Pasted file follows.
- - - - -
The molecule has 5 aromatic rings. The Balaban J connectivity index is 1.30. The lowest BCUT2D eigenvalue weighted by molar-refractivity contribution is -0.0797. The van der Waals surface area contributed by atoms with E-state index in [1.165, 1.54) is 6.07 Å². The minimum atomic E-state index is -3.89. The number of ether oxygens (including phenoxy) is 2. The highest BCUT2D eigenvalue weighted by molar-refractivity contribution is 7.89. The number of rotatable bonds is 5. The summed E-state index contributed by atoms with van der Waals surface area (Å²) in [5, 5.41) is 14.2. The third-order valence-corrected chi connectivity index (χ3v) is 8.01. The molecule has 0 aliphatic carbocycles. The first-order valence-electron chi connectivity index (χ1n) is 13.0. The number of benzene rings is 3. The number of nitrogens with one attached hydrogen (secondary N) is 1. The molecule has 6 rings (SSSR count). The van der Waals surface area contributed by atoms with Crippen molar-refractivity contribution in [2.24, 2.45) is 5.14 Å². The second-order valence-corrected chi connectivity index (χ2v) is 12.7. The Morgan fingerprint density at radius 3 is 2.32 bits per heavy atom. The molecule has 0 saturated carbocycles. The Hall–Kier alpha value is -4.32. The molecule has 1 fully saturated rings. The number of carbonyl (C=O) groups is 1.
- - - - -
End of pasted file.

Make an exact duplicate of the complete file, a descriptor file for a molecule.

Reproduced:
The molecule has 5 aromatic rings. The Balaban J connectivity index is 1.30. The lowest BCUT2D eigenvalue weighted by molar-refractivity contribution is -0.0797. The van der Waals surface area contributed by atoms with E-state index in [1.165, 1.54) is 6.07 Å². The minimum atomic E-state index is -3.89. The number of ether oxygens (including phenoxy) is 2. The highest BCUT2D eigenvalue weighted by molar-refractivity contribution is 7.89. The number of rotatable bonds is 5. The summed E-state index contributed by atoms with van der Waals surface area (Å²) in [5, 5.41) is 14.2. The third-order valence-corrected chi connectivity index (χ3v) is 8.01. The molecule has 0 aliphatic carbocycles. The first-order valence-electron chi connectivity index (χ1n) is 13.0. The number of benzene rings is 3. The number of nitrogens with one attached hydrogen (secondary N) is 1. The molecule has 6 rings (SSSR count). The van der Waals surface area contributed by atoms with Crippen molar-refractivity contribution in [2.24, 2.45) is 5.14 Å². The second-order valence-corrected chi connectivity index (χ2v) is 12.7. The Morgan fingerprint density at radius 3 is 2.32 bits per heavy atom. The molecule has 0 saturated carbocycles. The Hall–Kier alpha value is -4.32. The molecule has 1 fully saturated rings. The number of carbonyl (C=O) groups is 1.